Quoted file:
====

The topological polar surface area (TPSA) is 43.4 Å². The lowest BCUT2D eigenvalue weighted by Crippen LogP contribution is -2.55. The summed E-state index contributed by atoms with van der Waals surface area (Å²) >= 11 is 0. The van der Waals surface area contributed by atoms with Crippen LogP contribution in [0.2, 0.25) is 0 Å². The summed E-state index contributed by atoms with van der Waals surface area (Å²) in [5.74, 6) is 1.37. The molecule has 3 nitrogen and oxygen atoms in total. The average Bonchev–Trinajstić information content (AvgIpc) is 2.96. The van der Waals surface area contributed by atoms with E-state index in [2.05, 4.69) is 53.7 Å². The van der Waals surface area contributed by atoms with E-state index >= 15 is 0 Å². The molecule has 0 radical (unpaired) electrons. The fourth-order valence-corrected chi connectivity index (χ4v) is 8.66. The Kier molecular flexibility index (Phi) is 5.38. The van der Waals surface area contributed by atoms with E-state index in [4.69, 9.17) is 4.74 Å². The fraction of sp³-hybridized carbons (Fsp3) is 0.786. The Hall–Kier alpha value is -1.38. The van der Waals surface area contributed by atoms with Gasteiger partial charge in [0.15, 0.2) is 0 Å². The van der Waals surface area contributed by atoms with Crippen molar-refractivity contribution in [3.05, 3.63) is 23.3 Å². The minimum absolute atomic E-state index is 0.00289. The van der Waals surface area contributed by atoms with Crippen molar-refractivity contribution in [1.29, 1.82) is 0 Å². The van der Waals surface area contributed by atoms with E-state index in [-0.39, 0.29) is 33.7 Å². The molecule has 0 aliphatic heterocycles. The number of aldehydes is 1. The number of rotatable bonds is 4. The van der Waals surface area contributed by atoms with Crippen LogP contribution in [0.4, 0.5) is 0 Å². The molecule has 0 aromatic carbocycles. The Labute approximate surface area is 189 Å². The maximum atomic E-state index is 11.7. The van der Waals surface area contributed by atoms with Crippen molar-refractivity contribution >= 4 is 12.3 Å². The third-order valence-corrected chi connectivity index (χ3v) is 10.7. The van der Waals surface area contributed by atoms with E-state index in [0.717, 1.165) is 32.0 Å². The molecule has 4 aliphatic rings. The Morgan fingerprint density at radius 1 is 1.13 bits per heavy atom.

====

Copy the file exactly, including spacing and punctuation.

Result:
The topological polar surface area (TPSA) is 43.4 Å². The lowest BCUT2D eigenvalue weighted by Crippen LogP contribution is -2.55. The summed E-state index contributed by atoms with van der Waals surface area (Å²) >= 11 is 0. The van der Waals surface area contributed by atoms with Crippen LogP contribution in [0.2, 0.25) is 0 Å². The summed E-state index contributed by atoms with van der Waals surface area (Å²) in [5.74, 6) is 1.37. The molecule has 3 nitrogen and oxygen atoms in total. The average Bonchev–Trinajstić information content (AvgIpc) is 2.96. The van der Waals surface area contributed by atoms with E-state index in [2.05, 4.69) is 53.7 Å². The van der Waals surface area contributed by atoms with E-state index >= 15 is 0 Å². The molecule has 0 radical (unpaired) electrons. The fourth-order valence-corrected chi connectivity index (χ4v) is 8.66. The Kier molecular flexibility index (Phi) is 5.38. The van der Waals surface area contributed by atoms with E-state index in [4.69, 9.17) is 4.74 Å². The fraction of sp³-hybridized carbons (Fsp3) is 0.786. The Hall–Kier alpha value is -1.38. The van der Waals surface area contributed by atoms with Gasteiger partial charge in [0.15, 0.2) is 0 Å². The van der Waals surface area contributed by atoms with Crippen molar-refractivity contribution in [3.05, 3.63) is 23.3 Å². The minimum absolute atomic E-state index is 0.00289. The van der Waals surface area contributed by atoms with Crippen molar-refractivity contribution in [1.29, 1.82) is 0 Å². The van der Waals surface area contributed by atoms with E-state index in [-0.39, 0.29) is 33.7 Å². The molecule has 0 aliphatic heterocycles. The number of aldehydes is 1. The number of rotatable bonds is 4. The van der Waals surface area contributed by atoms with Crippen LogP contribution in [0.4, 0.5) is 0 Å². The molecule has 0 aromatic carbocycles. The Labute approximate surface area is 189 Å². The maximum atomic E-state index is 11.7. The van der Waals surface area contributed by atoms with Crippen molar-refractivity contribution >= 4 is 12.3 Å². The third-order valence-corrected chi connectivity index (χ3v) is 10.7. The van der Waals surface area contributed by atoms with E-state index in [0.717, 1.165) is 32.0 Å². The molecule has 4 aliphatic rings. The Morgan fingerprint density at radius 1 is 1.13 bits per heavy atom.